England women fall short in thriller
England women suffered an agonising defeat to Australia as the defence of their ICC World Twenty20 crown got under way in thrilling fashion in St Kitts.
The defending champions lost by virtue of hitting fewer sixes, the match having been tied after 20 overs and also in the super-over eliminator.
England mustered a seemingly below-par 104 at Warner Park after their last four wickets tumbled without addition to negate the impact of Sarah Taylor’s fluent 46 off 44 balls.
A similar collapse undermined Australia’s pursuit but, despite requiring only one run to win off the last three deliveries, they were bowled out for 104 when Beth Morgan ran out Rene Farrell.
Both sides made six for two in the super over, but the fact that Australia hit one six - to England’s none - in their 20-over innings was enough to secure a victory which capped a sensational start to the women’s competition.
"I’m gutted that we lost the game," said England captain Charlotte Edwards. "We clearly needed to score more runs, but our bowling was outstanding and we fought right to the end."
Coach Mark Lane added: "We’ve had a few trial runs at the super over, so we were quite clear on how it was going to work, but unfortunately we were run out.
"We are disappointed, but we didn’t lose the game on the super over; we lost it with the bat in the first innings. Clearly we have areas to work on."
That England took the game to a super over owed much to a battling display with the ball, in which Nicky Shaw figured prominently.
Australia appeared favourites to triumph by conventional means when they needed 10 to win off the last two overs with two wickets in hand.
However, Shaw conceded just two runs and removed the dangerous Lisa Sthalekar in a superb penultimate over to tilt the balance of power in England’s favour.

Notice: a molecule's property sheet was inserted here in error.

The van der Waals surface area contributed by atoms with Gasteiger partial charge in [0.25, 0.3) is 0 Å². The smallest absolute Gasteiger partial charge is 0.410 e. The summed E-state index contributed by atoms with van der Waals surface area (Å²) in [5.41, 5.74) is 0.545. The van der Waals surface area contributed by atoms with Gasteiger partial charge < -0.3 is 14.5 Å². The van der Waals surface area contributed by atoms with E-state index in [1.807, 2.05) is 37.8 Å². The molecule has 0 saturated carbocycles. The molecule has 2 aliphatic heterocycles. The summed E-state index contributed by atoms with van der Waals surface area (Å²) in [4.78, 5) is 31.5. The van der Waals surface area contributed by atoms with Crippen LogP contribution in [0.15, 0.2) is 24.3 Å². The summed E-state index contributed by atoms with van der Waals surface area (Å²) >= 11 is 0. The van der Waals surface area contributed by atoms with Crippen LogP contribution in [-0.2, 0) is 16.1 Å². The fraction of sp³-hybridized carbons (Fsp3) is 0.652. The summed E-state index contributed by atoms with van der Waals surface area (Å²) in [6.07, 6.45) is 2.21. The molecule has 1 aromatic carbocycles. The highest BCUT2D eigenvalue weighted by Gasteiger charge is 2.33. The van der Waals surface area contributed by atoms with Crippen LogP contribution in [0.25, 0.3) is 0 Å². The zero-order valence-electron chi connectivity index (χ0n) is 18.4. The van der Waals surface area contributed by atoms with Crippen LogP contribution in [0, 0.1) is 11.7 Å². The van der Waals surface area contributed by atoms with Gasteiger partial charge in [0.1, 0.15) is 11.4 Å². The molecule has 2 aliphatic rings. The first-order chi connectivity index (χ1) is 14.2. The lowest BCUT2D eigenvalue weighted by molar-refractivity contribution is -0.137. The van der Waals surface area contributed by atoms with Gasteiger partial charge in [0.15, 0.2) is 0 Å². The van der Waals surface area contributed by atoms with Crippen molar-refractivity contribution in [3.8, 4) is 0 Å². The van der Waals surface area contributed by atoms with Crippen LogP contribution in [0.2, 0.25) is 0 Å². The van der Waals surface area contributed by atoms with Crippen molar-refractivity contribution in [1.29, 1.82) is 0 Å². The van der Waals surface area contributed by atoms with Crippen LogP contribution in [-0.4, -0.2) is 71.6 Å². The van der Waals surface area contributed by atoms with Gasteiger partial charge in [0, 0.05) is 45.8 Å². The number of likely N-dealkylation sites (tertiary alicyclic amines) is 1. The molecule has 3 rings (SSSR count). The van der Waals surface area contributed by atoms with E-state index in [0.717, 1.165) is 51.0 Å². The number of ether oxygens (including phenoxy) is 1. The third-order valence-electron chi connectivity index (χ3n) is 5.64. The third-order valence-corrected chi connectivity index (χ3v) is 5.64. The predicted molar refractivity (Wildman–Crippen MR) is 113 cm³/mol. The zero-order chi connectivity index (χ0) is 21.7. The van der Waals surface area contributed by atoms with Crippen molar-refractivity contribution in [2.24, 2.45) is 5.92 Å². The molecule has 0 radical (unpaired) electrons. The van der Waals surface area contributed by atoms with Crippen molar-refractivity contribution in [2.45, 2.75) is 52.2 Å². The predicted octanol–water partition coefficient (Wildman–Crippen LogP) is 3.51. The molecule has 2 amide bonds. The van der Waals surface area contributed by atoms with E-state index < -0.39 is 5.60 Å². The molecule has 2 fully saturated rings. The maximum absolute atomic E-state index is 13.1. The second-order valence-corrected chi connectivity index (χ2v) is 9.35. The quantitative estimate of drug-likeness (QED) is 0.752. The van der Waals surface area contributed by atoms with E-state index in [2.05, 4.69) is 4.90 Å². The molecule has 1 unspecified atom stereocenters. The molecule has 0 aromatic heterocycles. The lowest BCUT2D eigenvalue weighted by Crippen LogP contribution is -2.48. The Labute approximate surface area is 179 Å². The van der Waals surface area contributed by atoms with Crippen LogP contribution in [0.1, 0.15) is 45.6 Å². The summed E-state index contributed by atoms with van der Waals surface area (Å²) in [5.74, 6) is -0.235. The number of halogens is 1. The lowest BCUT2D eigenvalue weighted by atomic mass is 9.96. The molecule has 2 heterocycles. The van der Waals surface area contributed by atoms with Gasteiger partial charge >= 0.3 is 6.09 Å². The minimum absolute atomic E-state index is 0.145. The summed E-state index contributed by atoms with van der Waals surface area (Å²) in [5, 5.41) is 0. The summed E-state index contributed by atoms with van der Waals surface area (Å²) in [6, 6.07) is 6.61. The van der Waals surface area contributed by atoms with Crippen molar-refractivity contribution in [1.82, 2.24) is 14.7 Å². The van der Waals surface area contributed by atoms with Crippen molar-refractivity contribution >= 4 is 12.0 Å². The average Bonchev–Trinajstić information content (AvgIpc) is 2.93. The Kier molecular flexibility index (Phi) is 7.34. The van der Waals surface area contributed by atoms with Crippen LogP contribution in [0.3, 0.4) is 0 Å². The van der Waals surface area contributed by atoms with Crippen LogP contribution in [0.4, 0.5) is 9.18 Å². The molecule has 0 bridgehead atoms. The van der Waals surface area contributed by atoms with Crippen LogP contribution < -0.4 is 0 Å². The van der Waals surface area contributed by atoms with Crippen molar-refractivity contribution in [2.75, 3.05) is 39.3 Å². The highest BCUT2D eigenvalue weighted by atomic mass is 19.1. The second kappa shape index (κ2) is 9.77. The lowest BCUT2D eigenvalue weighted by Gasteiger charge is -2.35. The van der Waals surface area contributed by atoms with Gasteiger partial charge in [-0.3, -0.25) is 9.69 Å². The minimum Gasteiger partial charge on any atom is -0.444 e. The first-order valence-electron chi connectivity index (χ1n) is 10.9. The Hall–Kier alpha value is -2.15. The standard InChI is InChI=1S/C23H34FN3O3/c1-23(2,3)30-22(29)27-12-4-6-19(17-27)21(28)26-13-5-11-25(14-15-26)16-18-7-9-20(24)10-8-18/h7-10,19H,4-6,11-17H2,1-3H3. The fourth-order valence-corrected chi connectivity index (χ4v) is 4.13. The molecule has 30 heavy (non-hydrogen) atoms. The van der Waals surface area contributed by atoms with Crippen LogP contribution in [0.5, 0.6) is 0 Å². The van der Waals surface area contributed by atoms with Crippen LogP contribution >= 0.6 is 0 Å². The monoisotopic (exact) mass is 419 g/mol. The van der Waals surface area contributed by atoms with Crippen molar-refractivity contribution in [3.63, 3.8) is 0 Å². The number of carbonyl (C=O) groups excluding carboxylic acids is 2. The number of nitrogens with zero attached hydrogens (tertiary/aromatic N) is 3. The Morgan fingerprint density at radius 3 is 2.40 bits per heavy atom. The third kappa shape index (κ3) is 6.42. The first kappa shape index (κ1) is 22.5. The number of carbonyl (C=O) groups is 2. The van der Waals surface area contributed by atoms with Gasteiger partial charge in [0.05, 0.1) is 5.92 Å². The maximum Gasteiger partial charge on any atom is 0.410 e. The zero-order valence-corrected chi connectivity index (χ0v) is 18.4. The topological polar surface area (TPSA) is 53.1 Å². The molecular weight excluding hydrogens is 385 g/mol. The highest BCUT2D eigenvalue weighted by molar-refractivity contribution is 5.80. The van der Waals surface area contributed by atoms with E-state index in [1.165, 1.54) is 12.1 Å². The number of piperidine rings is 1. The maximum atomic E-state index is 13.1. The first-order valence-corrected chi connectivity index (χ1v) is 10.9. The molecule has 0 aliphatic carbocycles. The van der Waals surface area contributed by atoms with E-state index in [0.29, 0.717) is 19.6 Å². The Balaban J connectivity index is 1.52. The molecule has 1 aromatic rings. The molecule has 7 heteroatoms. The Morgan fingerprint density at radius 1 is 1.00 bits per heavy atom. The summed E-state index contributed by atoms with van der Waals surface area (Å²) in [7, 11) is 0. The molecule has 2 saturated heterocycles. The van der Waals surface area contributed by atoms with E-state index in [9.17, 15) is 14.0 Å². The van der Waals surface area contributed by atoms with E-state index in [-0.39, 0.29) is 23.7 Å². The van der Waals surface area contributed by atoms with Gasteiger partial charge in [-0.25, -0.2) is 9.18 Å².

That changed after Edwards conceded a four off her first ball, but she held her nerve to limit Australia to three runs off the next two deliveries before Farrell's run-out with the scores level.
Shaw finished with admirable figures of 2-10 off three overs, while there were two wickets apiece for Katherine Brunt, Danielle Hazell and Holly Colvin in a bowling display full of character. Sthalekar, meanwhile, took the match award for her 3-29 return.
Taylor was the only player on either side to bat with any freedom on a difficult surface - Leah Poulton’s 23 was the next highest score - but England, as Lane acknowledged, paid the price for being bowled out with 2.3 overs unused.
In the opening game at the same venue earlier in the day, featuring the other teams from Group A, Deandra Dottin became the first centurion in women’s Twenty20 internationals as West Indies beat South Africa by 17 runs.
Dottin, who came to the crease in the 10th over with the hosts 52 for four, smashed 112 not out from 45 balls with seven fours and nine sixes to carry them to 175 for five - the highest total in women's T20 cricket.
South Africa opener Shandre Fritz made 58 and captain Cri-zelda Brits 43 in reply, but West Indies - England’s opponents on Friday - comfortably prevailed.